eThekwini bids Sutcliffe farewell
MICHAEL Sutcliffe – who ruffled the feathers of rate-payers, friends and foe alike – has been hailed as a great strategist and a visionary leader.
His colleagues and friends bade him an emotional fare-well at a gathering at the Durban city hall yesterday.
Sutcliffe, 57, was chairman of the Municipal Demarcation Board and an ANC MPL in KwaZulu-Natal before he became eThekwini municipal manager in 2002.
Sutcliffe said it had not been an easy road, but thanked his administration team and politicians for their support over the years.
“In the years that I have been here, the politicians have never interfered with the administration. Of course there might have been tensions, but the politicians provided good political leadership,” he said.
City treasurer Krish Kumar, who worked closely with Sutcliffe during his term of office, said Sutcliffe was leaving a great legacy in Durban, including the Moses Mabhida Stadium, Kings Park sports precinct and the beachfront upgrade.
“He is very intimidating to work for and has very high standards. His outstanding feature was his passion for the city and his energy. He would send e-mails at 2am and still be at work and very energetic in the morning. His memory and ability to grasp new issues has left me in awe at times,” he said.
Kumar listed the Warwick Avenue flyover, the Point precinct development and Durban’s landmark Inkosi Albert Luthuli International Convention Centre complex extension as other major projects Sutcliffe had spearheaded.
“His work ethic, passion, commitment and tenacity are unparalleled. He was a great leader and really pulled things off. He will undoubtedly go down in the history book of Durban,” Kumar said.
He said apart from supply chain management issues fingered by auditor-general Terence Nombembe in the 2009/10 audit report, Sutcliffe was leaving with a clean record.
Julie-May Ellingson, former head of eThekwini’s strategic projects unit and now the ICC chief executive, said Sutcliffe’s leadership had made possible the municipality’s achievements of the past 10 years.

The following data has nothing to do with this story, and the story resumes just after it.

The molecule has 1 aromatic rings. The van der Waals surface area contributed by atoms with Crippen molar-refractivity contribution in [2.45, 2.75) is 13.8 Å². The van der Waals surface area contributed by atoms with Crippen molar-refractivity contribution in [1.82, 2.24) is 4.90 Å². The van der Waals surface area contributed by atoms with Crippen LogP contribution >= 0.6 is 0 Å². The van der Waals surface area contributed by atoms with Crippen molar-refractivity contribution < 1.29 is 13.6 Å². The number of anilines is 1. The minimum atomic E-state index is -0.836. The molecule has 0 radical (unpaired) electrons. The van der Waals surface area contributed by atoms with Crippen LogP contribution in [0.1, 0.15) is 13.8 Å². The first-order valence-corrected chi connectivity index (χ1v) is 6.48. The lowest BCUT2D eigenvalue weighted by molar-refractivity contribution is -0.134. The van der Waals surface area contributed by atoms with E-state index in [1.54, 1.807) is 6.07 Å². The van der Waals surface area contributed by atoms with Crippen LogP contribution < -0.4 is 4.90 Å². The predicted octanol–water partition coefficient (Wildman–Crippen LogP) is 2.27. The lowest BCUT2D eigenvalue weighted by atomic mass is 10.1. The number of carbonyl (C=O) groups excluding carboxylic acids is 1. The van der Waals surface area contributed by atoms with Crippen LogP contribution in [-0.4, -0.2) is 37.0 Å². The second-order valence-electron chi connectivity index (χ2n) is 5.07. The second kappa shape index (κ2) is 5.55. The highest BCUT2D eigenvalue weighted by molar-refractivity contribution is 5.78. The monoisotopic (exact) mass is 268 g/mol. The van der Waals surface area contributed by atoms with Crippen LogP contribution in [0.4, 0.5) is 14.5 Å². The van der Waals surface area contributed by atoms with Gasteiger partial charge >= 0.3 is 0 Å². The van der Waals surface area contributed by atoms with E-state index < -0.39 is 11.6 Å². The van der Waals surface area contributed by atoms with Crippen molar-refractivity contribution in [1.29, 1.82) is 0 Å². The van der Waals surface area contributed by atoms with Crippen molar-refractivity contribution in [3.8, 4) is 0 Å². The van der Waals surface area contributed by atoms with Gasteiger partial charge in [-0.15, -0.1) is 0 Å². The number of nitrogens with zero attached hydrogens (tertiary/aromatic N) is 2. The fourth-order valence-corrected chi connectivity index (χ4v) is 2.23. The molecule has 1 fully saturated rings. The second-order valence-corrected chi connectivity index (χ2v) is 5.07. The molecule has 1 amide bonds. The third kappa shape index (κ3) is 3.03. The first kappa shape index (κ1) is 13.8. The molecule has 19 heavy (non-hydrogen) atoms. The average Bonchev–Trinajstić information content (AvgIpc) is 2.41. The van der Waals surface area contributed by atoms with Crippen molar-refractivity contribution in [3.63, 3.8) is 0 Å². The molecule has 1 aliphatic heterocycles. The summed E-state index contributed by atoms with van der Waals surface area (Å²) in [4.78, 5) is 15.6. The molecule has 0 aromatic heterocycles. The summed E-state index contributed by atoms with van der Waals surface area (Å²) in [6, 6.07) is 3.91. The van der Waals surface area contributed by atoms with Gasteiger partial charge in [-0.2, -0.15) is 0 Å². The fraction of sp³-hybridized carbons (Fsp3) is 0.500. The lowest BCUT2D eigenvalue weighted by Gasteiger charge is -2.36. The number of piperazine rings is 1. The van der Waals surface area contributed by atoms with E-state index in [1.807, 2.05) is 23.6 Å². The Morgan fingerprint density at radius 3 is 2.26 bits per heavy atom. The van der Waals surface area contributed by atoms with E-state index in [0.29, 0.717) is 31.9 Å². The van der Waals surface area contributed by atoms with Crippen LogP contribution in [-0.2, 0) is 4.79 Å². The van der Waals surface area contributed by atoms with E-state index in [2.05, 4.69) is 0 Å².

“His ability to make decision and walk that very fine line between administration and politics is something that is a skill in itself,” she said.
Ellingson said in some instances Sutcliffe had taken criticism for decisions that were not entirely his, a sentiment she shares with Kumar.
Procurement and infrastructure manager Derek Naidoo said eThekwini had excelled in service delivery under Sutcliffe’s watch.
“We have grown our budget from R10 billion to R30bn and the money we have in our budget is geared towards service delivery. Sutcliffe’s main emphasis was to deliver to the poorest of the poor,” he said.
Mayor James Nxumalo said Sutcliffe had made a mark in the history of the country and Durban.
He thanked Sutcliffe for his contribution to eThekwini’s growth and its development.
It appeared that ratepayers associations and other non-ANC executive committee members, none of whom had been invited to the ceremony, did not rate his tenure as highly.
DA caucus leader Tex Collins said Sutcliffe had been autocratic and disdainful of ratepayers’ needs and aspirations.
He said while Sutcliffe had done good work, he had also made “monumental blunders”.
“If you put your hand in a bucket of water and take it back out, the hole that’s left behind is how much you will miss Sutcliffe… He subscribes to the doctrine that ‘Mike is right’, but I don’t wish him ill,” he said.
ACDP provincial and eThekwini leader Wayne Thring said Sutcliffe had good administrative skills, but he was hated because of some of the unilateral decisions he had made.
He said Sutcliffe was leaving under a cloud because the city had incurred R532m in irregular expenditure under his watch.
Lilian Develing, of the Combined Ratepayers Association, who had been very critical of Sutcliffe over the years, wished him well for thefuture. She said his biggest flaw was not listening to what the people wanted.
“He has gone over the heads of many people in the city, such as over the street renaming issue. He is leaving a big hole behind,” she said.